By Quintin Ellison
“I don’t think we did anything destructive,” said Franklin Alderman Sissy Pattillo. “And I have a problem with the chief or whoever saying we did something disrespectful. That just bothers me.”
Principal Chief Michell Hicks earlier this month said he was “appalled” by Franklin’s use of a weed killer to denude the mound. Hicks called on the town to formally apologize for what he termed a culturally insensitive action and one that demonstrated a marked lack of respect for the Cherokee people.
Alderman Bob Scott was the lone town leader who wanted to issue an apology. He had drafted a letter to the chief expressing regret for what had taken place, and said that perhaps the dustup could serve as a means of opening new dialog between Franklin and the tribe. His call to send the letter received a lukewarm response from fellow town board members, however. The other aldermen pointed out that they had never been formally asked by the tribe to apologize, but instead the demand for an apology had come only through the media.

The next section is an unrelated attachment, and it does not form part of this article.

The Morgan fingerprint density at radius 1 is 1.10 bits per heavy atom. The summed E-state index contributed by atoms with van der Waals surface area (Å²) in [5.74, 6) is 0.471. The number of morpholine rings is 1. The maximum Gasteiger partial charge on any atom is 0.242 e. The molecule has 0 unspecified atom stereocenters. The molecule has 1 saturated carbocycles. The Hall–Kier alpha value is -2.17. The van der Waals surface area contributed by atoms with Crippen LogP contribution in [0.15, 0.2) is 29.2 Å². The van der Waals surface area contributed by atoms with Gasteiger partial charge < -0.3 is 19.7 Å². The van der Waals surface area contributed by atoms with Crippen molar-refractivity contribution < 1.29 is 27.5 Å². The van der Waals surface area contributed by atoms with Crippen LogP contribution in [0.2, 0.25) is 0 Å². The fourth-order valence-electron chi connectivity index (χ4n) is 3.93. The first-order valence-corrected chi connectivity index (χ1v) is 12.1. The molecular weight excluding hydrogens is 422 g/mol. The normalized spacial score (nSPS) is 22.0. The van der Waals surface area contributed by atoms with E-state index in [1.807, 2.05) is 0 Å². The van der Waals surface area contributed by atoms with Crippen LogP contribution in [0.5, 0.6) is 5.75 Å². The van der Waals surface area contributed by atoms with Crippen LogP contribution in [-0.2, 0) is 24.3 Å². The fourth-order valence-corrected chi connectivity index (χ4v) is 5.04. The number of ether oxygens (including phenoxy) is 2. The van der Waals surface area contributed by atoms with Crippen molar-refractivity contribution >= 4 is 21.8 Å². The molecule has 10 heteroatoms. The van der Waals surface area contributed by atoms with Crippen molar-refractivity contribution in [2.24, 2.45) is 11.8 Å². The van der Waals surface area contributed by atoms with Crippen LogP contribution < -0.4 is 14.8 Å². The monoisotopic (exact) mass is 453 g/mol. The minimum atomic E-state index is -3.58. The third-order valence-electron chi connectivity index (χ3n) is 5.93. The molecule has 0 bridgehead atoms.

Nikwasi Indian Mound is one of the largest intact mounds remaining in Western North Carolina. Large earthen mounds were built to mark the spiritual and civic center of American Indian towns that once dotted the Little Tennessee River Valley through Macon County and the region. Scholars note that while its precise age is uncertain, Nikwasi Mound pre-dates even the Cherokee.
“But decisions were made and that’s where we are at right now,” Collins said. “It didn’t jump out at me as being an affront or an indignity to the mound and certainly not to the Eastern Band. I hope it’s not an issue of strong sentiment to the tribe in particular—I’m over there on a regular basis and I’ve not picked up on it.”